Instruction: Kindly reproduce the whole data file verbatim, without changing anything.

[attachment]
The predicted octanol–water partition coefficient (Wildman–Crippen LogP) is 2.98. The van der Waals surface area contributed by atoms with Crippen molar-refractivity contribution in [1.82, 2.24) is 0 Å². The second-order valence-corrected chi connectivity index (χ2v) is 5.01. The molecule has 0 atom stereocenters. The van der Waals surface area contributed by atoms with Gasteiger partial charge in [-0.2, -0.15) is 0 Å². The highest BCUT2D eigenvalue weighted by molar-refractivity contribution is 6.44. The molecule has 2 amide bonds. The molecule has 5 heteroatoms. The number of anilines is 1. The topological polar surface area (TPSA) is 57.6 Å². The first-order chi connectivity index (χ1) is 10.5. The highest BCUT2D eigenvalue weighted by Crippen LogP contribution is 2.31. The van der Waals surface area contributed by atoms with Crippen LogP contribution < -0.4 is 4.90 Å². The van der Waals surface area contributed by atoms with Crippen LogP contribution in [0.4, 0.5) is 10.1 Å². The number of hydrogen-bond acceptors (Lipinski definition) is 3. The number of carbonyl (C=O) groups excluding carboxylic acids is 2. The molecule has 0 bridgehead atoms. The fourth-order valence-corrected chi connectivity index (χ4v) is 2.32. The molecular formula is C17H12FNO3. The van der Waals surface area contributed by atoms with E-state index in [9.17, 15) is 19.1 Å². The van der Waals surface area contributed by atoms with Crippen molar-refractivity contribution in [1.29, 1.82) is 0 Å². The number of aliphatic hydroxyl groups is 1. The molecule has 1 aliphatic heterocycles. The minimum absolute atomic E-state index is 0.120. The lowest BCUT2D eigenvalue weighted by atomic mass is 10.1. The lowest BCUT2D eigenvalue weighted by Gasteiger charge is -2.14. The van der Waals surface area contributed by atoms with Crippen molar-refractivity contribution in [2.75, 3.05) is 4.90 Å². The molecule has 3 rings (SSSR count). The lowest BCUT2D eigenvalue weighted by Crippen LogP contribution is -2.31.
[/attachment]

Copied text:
The predicted octanol–water partition coefficient (Wildman–Crippen LogP) is 2.98. The van der Waals surface area contributed by atoms with Crippen molar-refractivity contribution in [1.82, 2.24) is 0 Å². The second-order valence-corrected chi connectivity index (χ2v) is 5.01. The molecule has 0 atom stereocenters. The van der Waals surface area contributed by atoms with Gasteiger partial charge in [-0.2, -0.15) is 0 Å². The highest BCUT2D eigenvalue weighted by molar-refractivity contribution is 6.44. The molecule has 2 amide bonds. The molecule has 5 heteroatoms. The number of anilines is 1. The topological polar surface area (TPSA) is 57.6 Å². The first-order chi connectivity index (χ1) is 10.5. The highest BCUT2D eigenvalue weighted by Crippen LogP contribution is 2.31. The van der Waals surface area contributed by atoms with Crippen LogP contribution < -0.4 is 4.90 Å². The van der Waals surface area contributed by atoms with Crippen LogP contribution in [0.4, 0.5) is 10.1 Å². The number of hydrogen-bond acceptors (Lipinski definition) is 3. The number of carbonyl (C=O) groups excluding carboxylic acids is 2. The molecule has 0 bridgehead atoms. The fourth-order valence-corrected chi connectivity index (χ4v) is 2.32. The molecular formula is C17H12FNO3. The van der Waals surface area contributed by atoms with E-state index in [9.17, 15) is 19.1 Å². The van der Waals surface area contributed by atoms with Crippen molar-refractivity contribution in [1.29, 1.82) is 0 Å². The number of aliphatic hydroxyl groups is 1. The molecule has 1 aliphatic heterocycles. The minimum absolute atomic E-state index is 0.120. The lowest BCUT2D eigenvalue weighted by atomic mass is 10.1. The lowest BCUT2D eigenvalue weighted by Gasteiger charge is -2.14. The van der Waals surface area contributed by atoms with Crippen molar-refractivity contribution in [2.75, 3.05) is 4.90 Å². The molecule has 3 rings (SSSR count). The lowest BCUT2D eigenvalue weighted by Crippen LogP contribution is -2.31.